The 66th Annual Tony Awards were held last night and it was a great night if you were connected to Once or Peter and the Starcatcher. These two shows picked up the lion’s share of the statues last night. Once in particular cleaned up, winning eight of their 11 nominations. Peter and the Starcatcher was close behind with five wins out of nine nominations.
Unlike last year, the 2012 Tony Awards ceremony was very unpredictable. The musical prizes were going to mostly be swept by either Newsies or Once depending on who you talked to. Both had huge support from the community after a season that started off on very shaky ground.
Play categories were even more unpredictable. There seemed to be a scenario where–tech categories aside–any of the nominees in the categories had a good chance of winning. How do you choose between Stockard Channing as a tortured mother, Cynthia Nixon as a cynical cancer patient, Linda Lavins as a woman slowly losing her husband to cancer, Tracie Bennett singing, dancing, and acting as Judy Garland eight shows a week, and Nina Arianda vamping her way through the is it or isn’t real S&M fantasy of a scholar? This was a strong season for play productions and the voters had a wealth of great shows to choose from.
Here are some of the highlights that you might have missed out on last night.
Steve Kazee wins Best Actor in a Musical for Once
Steve Kazee had a rough go with Once. For all the critical and commercial success, Kazee had far more pressing issues on his mind during the run. His mother was battling cancer back home in Kentucky. She passed away a few weeks after the show opened. Suddenly, Kazee was starring in a musical about love, loss, and regret while grieving the loss of his mother.
He still went on eight shows a week and gave himself to the audience in a very powerful role. Glen Hansard, the original Guy in the film, made my Best Actor shortlist in 2006. It’s a deceptively simple role that could so easily swing into boring if the performer doesn’t grab you. Kazee does. He deserved this on the merits of his performance alone. That he was struggling with such a tremendous loss just proves how committed he was to this role.
You know what’s almost impossible to do? Showcase a straight play in the context of an awards show. Plays, by their nature, are meant to be seen in full. You can get a feel for a musical production by playing the sheet music selections or watching a video of a song. You can’t get a real feel for a play with a random out of context scene or even reading the text on the page.
The 66th Annual Tony Awards came very close to a workable solution for that. With the Best Play nominees, back-lit tableaux took the stage. Venus in Fur showed a man and a woman in a power struggle over a couch. Other Desert Cities showed a family circling each other in a living room. Peter and the Starcatcher showed a strange and wondrous contraption made of people and a bit of rope. Clybourne Park showed two couples, separated by time in the same living space. Jim Parsons read brief synopses of each nominee as the actors in the tableaux came to life and demonstrated the connections between characters. It was a really clever way of handling a big Tony problem.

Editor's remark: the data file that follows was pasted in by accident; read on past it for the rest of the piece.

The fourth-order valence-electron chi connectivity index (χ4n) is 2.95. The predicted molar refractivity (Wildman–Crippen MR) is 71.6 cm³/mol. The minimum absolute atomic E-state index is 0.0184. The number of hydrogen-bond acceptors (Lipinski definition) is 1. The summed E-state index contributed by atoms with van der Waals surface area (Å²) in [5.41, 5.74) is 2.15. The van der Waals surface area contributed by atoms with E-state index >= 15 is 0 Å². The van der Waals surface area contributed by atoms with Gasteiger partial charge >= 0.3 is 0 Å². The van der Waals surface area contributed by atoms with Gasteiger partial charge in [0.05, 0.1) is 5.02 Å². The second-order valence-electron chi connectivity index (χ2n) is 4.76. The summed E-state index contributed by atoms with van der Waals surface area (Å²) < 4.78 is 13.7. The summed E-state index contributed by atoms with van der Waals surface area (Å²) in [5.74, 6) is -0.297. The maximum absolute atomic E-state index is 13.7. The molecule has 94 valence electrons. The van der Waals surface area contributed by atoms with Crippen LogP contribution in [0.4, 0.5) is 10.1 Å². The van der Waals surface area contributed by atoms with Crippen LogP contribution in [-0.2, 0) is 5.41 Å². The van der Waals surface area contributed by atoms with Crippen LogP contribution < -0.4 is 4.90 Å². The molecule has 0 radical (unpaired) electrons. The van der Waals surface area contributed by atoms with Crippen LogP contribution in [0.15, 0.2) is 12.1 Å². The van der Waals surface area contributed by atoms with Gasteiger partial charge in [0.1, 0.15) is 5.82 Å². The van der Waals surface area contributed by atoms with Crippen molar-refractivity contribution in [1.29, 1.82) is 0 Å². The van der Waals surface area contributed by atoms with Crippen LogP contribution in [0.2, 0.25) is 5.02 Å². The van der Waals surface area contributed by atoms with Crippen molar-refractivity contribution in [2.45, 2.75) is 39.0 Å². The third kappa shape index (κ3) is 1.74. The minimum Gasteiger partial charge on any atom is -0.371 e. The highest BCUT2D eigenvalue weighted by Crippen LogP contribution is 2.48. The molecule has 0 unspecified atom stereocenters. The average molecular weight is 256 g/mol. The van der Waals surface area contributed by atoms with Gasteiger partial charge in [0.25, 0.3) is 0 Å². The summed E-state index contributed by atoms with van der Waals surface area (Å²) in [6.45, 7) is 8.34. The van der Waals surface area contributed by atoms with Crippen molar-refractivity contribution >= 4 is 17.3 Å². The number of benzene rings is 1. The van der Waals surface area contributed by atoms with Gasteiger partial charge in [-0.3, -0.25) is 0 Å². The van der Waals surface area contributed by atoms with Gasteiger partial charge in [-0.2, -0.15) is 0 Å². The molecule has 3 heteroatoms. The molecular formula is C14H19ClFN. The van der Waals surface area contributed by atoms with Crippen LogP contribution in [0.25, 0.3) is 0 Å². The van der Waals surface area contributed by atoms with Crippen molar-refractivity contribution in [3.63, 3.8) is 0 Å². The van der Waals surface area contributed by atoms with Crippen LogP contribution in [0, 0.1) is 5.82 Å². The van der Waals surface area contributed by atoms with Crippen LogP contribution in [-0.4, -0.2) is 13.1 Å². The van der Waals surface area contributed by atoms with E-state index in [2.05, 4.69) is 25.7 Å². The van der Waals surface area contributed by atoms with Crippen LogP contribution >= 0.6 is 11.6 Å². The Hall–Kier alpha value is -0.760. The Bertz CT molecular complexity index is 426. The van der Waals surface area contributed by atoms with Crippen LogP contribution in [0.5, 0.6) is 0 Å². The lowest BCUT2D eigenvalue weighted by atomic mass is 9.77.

However, three of the nominated shows lent themselves to isolated performances onstage. Peter and the Starcatcher is a silly fantasy with song, dance, and curious staging. They did a little montage of gags involving a trunk, a razor, and a man in a mermaid costume. One Man, Two Guvnors is a farce with music. Now Tony winner James Corden performed a big showy monologue with lots of physical comedy to the delight of the audience. End of the Rainbow is a show all about one of Judy Garland’s last concert appearances, backstage and onstage. Tony nominee Tracie Bennett performed selections frmo two Judy standards. These performances were used to break up a well-cut video montage of all the plays that performed on Broadway this season.
Neil Patrick Harris is Neil Patrick Harris
I’m warming up to Neil Patrick Harris as a Tony host. His Jimmy Fallon-like laugh at your own jokes presentation actually worked for me this year. I wish they had more time for his index card gags. Only one made it to air and it was great. I think his “My Left Footloose…think of the choreography” joke got the rest pulled.
That’s a minor blemish on a grand series of songs and gags. The absolute highlight was his post-opening number song about imagining a world that was like more like theater. The song was cute, the staging clever, and the guest appearances worth raving about. Sure, it was nice to see Amanda Seyfried camp it up onstage. Steffanie Leigh got to fly in as Mary Poppins for a Tony audience.
But where else will you see Patti Lupone push a lawn mower and say how much she loves the audience? Only in scripted theater. Not since she shook her tush while playing the tuba.
It’s amazing to think that someone could win four Tony Awards, practically be a household name, and not have picked up a win in a leading category. That has been the story of Audra McDonald’s amazing Tony history.
She’s won five of the seven Tonys she’s been nominated for: Carousel, Master Class, Ragtime, A Raisin in the Sun, and now The Gershwins’ Porgy and Bess. However, despite stellar work carrying Marie Christine and 110 in the Shade, the leading actress category had not been kind to her.
Who knew it would take playing one of the most iconic roles in the canon of musical theater to get McDonald an award for carrying a show on her shoulders? Her speech was kind and gracious. And no, she didn’t make a rape joke. Calm down, Internet. No one trivialized sexual assault victims last night. If thanking a scene partner for making an extremely upsetting moment in a script a pleasure to perform is considered a joke, we’re all in trouble.
What were your highlights from last night? Any category you wish went to someone else? Sound off below. I love to hear from you.